Rep Lyons bill prepares students through more graduation requirement flexibility

first_img Categories: News The House Workforce and Talent Development committee today heard testimony on a measure that would allow more flexibility in the Michigan Merit Curriculum by allowing for expanded options in meeting high school graduation requirements, including that of a computer coding class.State Rep. Lisa Posthumus Lyons (R-Alto), sponsor of House Bill 5463, was joined by Michael Lomonaco of Open Systems Technology in Grand Rapids and Forest Hills Public Schools Superintendent Dan Behm, as well as a teacher and two students from the school district.  They shared testimony with the committee that job providers are looking for students who have 21st century skills, and students face a credit crunch when it comes to required courses impeding their ability to also take electives where they learn important and valuable skills.“Michigan’s graduation requirements must meet the needs of our students, and every student is different,” said Rep. Lyons. “This bill has the potential to enhance and increase foreign language opportunities while adding flexibility for all students so that they are able to learn skills that not only enrich their lives, but prepare them for the 21st century workforce.”House Bill 5463 replaces the current K-12 requirement of at least two foreign language credits and one credit in visual arts, performing arts, or applied arts with a total of three credits in “21st Century Skills.” 21st Century Skills credits can be satisfied by any of the following: a language other than English; visual arts, performing arts, or applied arts; computer science or computer coding, or a combination of these; an approved formal career and technical education programThe committee plans to continue testimony on HB 5463 next week.### 28Apr Rep. Lyons’ bill prepares students through more graduation requirement flexibilitylast_img read more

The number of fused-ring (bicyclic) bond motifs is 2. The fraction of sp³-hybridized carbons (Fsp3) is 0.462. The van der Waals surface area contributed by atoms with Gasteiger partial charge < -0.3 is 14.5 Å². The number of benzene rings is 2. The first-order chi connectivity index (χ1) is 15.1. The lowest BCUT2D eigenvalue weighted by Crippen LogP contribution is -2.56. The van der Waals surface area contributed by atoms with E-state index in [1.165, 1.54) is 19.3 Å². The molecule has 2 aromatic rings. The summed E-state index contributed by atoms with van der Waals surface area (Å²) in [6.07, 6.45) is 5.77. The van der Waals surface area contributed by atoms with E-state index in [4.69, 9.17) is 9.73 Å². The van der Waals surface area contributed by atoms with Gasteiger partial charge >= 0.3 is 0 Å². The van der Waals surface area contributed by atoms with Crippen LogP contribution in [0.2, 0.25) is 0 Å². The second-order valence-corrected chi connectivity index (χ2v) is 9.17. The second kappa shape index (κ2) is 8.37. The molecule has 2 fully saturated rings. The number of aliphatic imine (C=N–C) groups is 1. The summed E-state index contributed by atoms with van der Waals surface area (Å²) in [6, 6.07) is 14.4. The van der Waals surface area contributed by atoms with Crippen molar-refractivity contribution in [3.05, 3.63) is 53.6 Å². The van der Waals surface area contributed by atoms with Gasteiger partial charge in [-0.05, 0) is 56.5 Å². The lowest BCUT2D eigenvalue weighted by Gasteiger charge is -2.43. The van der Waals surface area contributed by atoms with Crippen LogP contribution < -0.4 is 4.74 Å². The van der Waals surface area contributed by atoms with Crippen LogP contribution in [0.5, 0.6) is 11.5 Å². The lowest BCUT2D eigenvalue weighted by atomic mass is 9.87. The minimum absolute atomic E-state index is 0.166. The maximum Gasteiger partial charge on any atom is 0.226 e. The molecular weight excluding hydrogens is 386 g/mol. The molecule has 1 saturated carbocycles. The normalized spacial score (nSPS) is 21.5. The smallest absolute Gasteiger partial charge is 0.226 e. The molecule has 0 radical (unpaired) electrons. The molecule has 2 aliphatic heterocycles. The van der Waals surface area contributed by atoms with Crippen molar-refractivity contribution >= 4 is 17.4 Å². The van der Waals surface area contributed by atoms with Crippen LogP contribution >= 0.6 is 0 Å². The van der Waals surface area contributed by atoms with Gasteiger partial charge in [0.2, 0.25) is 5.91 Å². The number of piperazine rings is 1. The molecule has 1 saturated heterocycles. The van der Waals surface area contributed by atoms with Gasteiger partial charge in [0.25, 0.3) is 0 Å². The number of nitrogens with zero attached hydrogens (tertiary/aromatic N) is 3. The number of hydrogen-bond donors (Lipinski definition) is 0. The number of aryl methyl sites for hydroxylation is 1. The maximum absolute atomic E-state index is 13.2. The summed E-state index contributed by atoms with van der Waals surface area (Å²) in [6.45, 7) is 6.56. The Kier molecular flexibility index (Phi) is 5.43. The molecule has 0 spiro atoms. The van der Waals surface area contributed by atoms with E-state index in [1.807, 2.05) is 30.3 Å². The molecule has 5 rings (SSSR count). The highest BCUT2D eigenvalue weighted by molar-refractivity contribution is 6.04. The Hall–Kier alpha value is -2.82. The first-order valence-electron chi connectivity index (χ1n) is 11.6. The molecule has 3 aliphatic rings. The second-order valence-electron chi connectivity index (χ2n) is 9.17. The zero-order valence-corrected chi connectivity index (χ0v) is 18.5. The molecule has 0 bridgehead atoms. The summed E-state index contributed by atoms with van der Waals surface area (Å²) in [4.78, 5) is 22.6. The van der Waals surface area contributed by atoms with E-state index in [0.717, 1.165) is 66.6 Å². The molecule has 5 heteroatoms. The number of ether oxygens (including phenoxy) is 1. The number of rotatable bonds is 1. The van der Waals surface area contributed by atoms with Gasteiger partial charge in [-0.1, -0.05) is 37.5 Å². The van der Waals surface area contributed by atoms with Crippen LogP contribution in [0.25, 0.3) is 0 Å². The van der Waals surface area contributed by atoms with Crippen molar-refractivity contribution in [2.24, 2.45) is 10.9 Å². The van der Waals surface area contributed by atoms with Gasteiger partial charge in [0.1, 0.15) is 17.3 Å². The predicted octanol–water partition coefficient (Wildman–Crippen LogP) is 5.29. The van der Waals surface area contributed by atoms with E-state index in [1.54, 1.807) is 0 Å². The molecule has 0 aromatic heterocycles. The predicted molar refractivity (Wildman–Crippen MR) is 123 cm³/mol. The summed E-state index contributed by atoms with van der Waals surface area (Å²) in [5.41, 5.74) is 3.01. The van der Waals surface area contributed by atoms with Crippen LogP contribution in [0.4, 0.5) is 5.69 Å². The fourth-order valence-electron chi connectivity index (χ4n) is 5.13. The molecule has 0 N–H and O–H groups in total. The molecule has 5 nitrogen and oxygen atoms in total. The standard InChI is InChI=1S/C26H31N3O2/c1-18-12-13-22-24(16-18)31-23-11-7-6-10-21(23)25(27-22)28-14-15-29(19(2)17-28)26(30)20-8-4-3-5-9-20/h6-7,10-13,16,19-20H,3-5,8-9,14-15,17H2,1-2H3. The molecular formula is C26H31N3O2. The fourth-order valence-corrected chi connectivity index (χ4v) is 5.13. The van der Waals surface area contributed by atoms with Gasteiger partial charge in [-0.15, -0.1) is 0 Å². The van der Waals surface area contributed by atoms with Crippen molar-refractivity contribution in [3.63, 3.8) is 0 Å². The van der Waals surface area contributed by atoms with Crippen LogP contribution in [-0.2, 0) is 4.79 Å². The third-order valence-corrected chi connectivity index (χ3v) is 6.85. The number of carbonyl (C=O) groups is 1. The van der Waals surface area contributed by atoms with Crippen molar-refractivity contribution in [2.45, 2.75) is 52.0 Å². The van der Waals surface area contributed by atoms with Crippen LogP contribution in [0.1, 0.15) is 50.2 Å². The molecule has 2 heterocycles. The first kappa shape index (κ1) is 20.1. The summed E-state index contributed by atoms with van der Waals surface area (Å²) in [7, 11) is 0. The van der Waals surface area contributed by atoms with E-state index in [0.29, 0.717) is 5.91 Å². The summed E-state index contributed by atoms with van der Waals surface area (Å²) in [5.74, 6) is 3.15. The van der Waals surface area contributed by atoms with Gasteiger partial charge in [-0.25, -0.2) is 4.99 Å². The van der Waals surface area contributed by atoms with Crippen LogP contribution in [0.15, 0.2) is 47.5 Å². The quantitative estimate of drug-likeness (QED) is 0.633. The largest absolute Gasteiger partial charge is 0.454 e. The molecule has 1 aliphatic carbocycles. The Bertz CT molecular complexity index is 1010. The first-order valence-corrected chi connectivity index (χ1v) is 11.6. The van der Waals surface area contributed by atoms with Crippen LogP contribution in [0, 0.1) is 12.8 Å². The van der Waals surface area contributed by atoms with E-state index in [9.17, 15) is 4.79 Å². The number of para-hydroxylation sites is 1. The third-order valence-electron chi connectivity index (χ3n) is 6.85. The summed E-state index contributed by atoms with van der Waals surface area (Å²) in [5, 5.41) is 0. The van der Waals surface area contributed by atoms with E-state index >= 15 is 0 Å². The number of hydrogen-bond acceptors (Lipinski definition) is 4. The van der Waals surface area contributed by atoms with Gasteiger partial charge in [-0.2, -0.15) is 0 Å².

Reading contest hosted by Rep Vaupel underway

first_img Categories: Vaupel News 10Jul Reading contest hosted by Rep. Vaupel underway State Rep. Hank Vaupel of Fowlerville is holding his annual summer reading contest for students first through fifth grade. The contest concludes Sept. 1, where the winners will be invited to Lansing to be “Rep. for a Day.”“I am excited to host this reading program for the young people of our community,” Rep. Vaupel said. “Studies show reading over the summer helps students with learning retention, preparing them for the following school year. It also provides a great opportunity for our youth to learn about the legislative process and how their government works.”To enter, students must fill out a special contest bookmark with 10 books they have read over the summer. The bookmarks can be found at the Howell, Hartland, and Fowlerville libraries, and there is no limit to the number of entries. The winners will be randomly drawn and invited to Lansing with their families to serve with Rep. Vaupel as “Rep. for a Day.”Questions related to the contest or other state issues should be directed to Rep. Vaupel’s office by calling (517) 373-8835 or by email at [email protected] INFORMATION: State Rep. Hank Vaupel poses with the 2017 Michigan Reads selection to promote childhood reading.last_img read more